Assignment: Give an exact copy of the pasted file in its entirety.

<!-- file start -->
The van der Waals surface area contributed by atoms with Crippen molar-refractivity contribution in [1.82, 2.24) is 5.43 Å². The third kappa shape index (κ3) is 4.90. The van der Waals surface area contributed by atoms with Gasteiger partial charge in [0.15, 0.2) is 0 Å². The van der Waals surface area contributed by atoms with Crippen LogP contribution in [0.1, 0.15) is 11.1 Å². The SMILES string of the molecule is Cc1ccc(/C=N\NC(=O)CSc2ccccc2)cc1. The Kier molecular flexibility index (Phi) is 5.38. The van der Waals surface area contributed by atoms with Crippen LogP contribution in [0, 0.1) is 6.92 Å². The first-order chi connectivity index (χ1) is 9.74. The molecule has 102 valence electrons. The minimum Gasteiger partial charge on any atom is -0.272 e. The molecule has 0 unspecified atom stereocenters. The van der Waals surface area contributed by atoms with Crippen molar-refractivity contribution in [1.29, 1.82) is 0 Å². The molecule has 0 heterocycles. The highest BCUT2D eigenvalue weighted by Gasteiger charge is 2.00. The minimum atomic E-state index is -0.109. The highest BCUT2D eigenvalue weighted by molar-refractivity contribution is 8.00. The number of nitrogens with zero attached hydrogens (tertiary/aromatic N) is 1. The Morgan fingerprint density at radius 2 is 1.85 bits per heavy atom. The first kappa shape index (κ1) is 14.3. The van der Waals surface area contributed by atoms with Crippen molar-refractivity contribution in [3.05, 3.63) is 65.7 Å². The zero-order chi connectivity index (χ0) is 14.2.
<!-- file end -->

The van der Waals surface area contributed by atoms with Crippen molar-refractivity contribution in [1.82, 2.24) is 5.43 Å². The third kappa shape index (κ3) is 4.90. The van der Waals surface area contributed by atoms with Gasteiger partial charge in [0.15, 0.2) is 0 Å². The van der Waals surface area contributed by atoms with Crippen LogP contribution in [0.1, 0.15) is 11.1 Å². The SMILES string of the molecule is Cc1ccc(/C=N\NC(=O)CSc2ccccc2)cc1. The Kier molecular flexibility index (Phi) is 5.38. The van der Waals surface area contributed by atoms with Crippen LogP contribution in [0, 0.1) is 6.92 Å². The first-order chi connectivity index (χ1) is 9.74. The molecule has 102 valence electrons. The minimum Gasteiger partial charge on any atom is -0.272 e. The molecule has 0 unspecified atom stereocenters. The van der Waals surface area contributed by atoms with Crippen molar-refractivity contribution in [1.29, 1.82) is 0 Å². The molecule has 0 heterocycles. The highest BCUT2D eigenvalue weighted by Gasteiger charge is 2.00. The minimum atomic E-state index is -0.109. The highest BCUT2D eigenvalue weighted by molar-refractivity contribution is 8.00. The number of nitrogens with zero attached hydrogens (tertiary/aromatic N) is 1. The Morgan fingerprint density at radius 2 is 1.85 bits per heavy atom. The first kappa shape index (κ1) is 14.3. The van der Waals surface area contributed by atoms with Crippen molar-refractivity contribution in [3.05, 3.63) is 65.7 Å². The zero-order chi connectivity index (χ0) is 14.2.